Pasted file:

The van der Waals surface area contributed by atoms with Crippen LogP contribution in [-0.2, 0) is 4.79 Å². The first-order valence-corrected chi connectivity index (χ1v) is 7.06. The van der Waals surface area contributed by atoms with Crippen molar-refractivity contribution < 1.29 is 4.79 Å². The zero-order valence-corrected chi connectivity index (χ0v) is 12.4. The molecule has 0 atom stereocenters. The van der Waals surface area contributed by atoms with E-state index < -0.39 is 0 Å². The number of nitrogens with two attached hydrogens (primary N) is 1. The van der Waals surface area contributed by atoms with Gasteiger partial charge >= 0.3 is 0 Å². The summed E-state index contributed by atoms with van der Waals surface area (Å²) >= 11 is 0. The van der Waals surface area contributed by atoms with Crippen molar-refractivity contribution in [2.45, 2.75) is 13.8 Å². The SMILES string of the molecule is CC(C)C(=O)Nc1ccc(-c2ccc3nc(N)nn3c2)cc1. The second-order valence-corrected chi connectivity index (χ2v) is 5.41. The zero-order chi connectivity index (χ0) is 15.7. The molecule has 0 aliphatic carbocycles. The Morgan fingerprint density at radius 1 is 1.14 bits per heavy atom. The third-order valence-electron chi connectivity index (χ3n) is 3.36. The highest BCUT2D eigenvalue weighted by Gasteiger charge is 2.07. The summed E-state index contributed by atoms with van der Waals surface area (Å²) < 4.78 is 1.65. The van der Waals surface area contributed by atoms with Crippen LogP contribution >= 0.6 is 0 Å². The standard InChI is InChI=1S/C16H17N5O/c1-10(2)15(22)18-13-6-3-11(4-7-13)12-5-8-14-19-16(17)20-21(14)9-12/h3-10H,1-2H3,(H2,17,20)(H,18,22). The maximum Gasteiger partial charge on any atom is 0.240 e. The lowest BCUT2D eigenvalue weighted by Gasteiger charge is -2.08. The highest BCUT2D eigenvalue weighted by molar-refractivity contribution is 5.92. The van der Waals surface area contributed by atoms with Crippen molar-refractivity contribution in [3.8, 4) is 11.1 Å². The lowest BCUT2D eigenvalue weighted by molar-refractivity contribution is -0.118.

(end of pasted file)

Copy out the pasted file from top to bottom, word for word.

The van der Waals surface area contributed by atoms with Crippen LogP contribution in [-0.2, 0) is 4.79 Å². The first-order valence-corrected chi connectivity index (χ1v) is 7.06. The van der Waals surface area contributed by atoms with Crippen molar-refractivity contribution < 1.29 is 4.79 Å². The zero-order valence-corrected chi connectivity index (χ0v) is 12.4. The molecule has 0 atom stereocenters. The van der Waals surface area contributed by atoms with E-state index < -0.39 is 0 Å². The number of nitrogens with two attached hydrogens (primary N) is 1. The van der Waals surface area contributed by atoms with Gasteiger partial charge >= 0.3 is 0 Å². The summed E-state index contributed by atoms with van der Waals surface area (Å²) >= 11 is 0. The van der Waals surface area contributed by atoms with Crippen molar-refractivity contribution in [2.45, 2.75) is 13.8 Å². The SMILES string of the molecule is CC(C)C(=O)Nc1ccc(-c2ccc3nc(N)nn3c2)cc1. The second-order valence-corrected chi connectivity index (χ2v) is 5.41. The zero-order chi connectivity index (χ0) is 15.7. The molecule has 0 aliphatic carbocycles. The Morgan fingerprint density at radius 1 is 1.14 bits per heavy atom. The third-order valence-electron chi connectivity index (χ3n) is 3.36. The highest BCUT2D eigenvalue weighted by Gasteiger charge is 2.07. The summed E-state index contributed by atoms with van der Waals surface area (Å²) < 4.78 is 1.65. The van der Waals surface area contributed by atoms with Crippen LogP contribution >= 0.6 is 0 Å². The standard InChI is InChI=1S/C16H17N5O/c1-10(2)15(22)18-13-6-3-11(4-7-13)12-5-8-14-19-16(17)20-21(14)9-12/h3-10H,1-2H3,(H2,17,20)(H,18,22). The maximum Gasteiger partial charge on any atom is 0.240 e. The lowest BCUT2D eigenvalue weighted by Gasteiger charge is -2.08. The highest BCUT2D eigenvalue weighted by molar-refractivity contribution is 5.92. The van der Waals surface area contributed by atoms with Crippen molar-refractivity contribution in [3.8, 4) is 11.1 Å². The lowest BCUT2D eigenvalue weighted by molar-refractivity contribution is -0.118.